The risk value of each factor was calculated using the nomogram. The risk value was 0.34 for microcalcification (100 points), 0.21 for solid and ill-defined border (70 points), and 0.14 for hypoechogenicity (50 points). Using the model, all nodules were assigned to one of three risk categories (Table 4): nodules with more than 3 factors were classified as high risk (0.8-0.9); nodules with 2 factors or microcalcification, as intermediate risk (0.3-0.7); and nodules with 1 factor except microcalcification, as low risk (0.1-0.2).
In the training dataset, the malignancy rate of thyroid nodules > 4 cm that were classified as high risk was 90.0%; intermediate risk, 42.1%; and low risk, 10.8%. The corresponding malignancy rates in the validation dataset were 88.9%, 35.7%, and 6.9% (Table 4). The risk stratification of the model was compared with the ACR TI-RADS (p < 0.001, Table 5).
Diagnostic Efficiency of the Model
Receiver operating characteristic curves demonstrated that the best cut-off value of the model was intermediate risk. In the training dataset, the model had a sensitivity of 58.8%, specificity of 84.6%, NPP of 93.7%, PPV of 34.5%, accuracy of 81.4% and AUC of 0.833 (95% CI 0.752-0.915) (Table 6). The AUC of the nomogram was higher than that of ACR TI-RADS (0.823, 95% CI 0.750-0.882, p = 0.011). However, the model was similar to ACR TI-RADS in sensitivity (58.8% vs. 58.8%, p = 0.181) and specificity (84.6% vs. 86.2%, p = 0.424) (Table 6). The AUC of the nomogram was higher than that of Kwak TI-RADS (0.817, 95% CI 0.741-0.871, p = 0.214) and ATA (0.812, 95% CI 0.735-0.874, p = 0.158). There was no significant statistical difference in the AUC value among the ACR TI-RADS, Kwak TI-RADS and ATA (p > 0.05).
For the validation dataset, the model showed a sensitivity of 61.9%, specificity of 91.5%, NPV of 93.1%, PPV of 56.5%, accuracy of 87.1% and AUC of 0.897 (95% CI 0.835-0.959, Table 6). The AUC of the nomogram was higher than that of ACR TI-RADS (0.855, 95% CI 0.785-0.909, p = 0.040, Table 6). However, the model was similar to ACR TI-RADS in sensitivity (61.9% vs. 57.1%, p = 0.480) and specificity (91.5% vs. 93.2%, p = 0.680) (Table 6). The AUC of the nomogram was higher than that of Kwak TI-RADS (0.878, 95% CI 0.811-0.927, p = 0.445) and ATA (0.831, 95% CI 0.758-0.889, p = 0.205). There was no significant statistical difference in the AUC value among the ACR TI-RADS, Kwak TI-RADS and ATA (p > 0.05).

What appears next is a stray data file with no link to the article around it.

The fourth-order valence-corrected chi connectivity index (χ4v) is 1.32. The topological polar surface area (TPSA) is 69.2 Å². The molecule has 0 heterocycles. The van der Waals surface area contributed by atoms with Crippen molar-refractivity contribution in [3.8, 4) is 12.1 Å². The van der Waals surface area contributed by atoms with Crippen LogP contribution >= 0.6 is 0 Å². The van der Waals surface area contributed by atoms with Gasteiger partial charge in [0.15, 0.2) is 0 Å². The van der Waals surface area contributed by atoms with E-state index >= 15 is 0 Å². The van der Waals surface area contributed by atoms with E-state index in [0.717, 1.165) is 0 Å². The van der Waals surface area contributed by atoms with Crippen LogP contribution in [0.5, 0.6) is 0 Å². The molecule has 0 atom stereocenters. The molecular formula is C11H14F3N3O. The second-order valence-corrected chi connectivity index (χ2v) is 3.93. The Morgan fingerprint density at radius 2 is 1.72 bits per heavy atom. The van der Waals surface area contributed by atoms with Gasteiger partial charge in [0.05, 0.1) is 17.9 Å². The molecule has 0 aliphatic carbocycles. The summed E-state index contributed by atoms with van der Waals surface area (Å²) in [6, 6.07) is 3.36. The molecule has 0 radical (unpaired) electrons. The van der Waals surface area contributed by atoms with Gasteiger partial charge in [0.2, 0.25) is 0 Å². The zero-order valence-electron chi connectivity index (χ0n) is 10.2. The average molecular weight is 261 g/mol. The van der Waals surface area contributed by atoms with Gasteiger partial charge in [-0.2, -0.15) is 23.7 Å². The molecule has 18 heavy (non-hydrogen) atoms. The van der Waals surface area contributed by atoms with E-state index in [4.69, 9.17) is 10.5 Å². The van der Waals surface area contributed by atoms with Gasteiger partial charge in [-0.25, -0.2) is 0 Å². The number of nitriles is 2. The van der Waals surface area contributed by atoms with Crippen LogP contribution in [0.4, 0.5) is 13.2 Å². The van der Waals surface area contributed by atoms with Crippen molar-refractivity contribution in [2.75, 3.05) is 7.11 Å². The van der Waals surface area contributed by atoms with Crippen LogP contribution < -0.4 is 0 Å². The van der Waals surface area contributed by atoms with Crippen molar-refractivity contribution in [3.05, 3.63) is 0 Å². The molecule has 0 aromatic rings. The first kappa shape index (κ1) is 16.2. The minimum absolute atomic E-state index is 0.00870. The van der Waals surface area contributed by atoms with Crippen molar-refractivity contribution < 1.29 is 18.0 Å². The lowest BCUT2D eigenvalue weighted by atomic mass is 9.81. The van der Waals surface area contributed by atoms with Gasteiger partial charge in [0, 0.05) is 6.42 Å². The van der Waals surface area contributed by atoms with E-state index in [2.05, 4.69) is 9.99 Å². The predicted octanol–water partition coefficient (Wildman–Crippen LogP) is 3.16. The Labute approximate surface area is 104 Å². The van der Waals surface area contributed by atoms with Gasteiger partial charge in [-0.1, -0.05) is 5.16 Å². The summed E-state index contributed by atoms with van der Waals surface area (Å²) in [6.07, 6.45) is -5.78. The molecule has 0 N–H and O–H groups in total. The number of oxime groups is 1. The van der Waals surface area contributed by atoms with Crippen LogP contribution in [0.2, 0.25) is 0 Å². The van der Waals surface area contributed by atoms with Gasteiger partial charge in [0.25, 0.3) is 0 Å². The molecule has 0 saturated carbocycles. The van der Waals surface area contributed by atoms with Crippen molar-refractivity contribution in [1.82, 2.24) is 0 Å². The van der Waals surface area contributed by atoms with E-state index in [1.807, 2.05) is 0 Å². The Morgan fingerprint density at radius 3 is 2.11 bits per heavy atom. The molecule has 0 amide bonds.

In the present study, we established a model to predict the risk of malignancy for thyroid nodules > 4 cm. This model incorporated four factors relatively easy to determine from conventional ultrasound imaging of nodules: composition, echogenicity, border, and calcification. We observed that the model achieved satisfactory diagnostic performance in both the training and validation datasets. Furthermore, the proposed model predicted malignancy better than ACR TI-RADS in both datasets, although it showed similar specificity and sensitivity as the reference standard.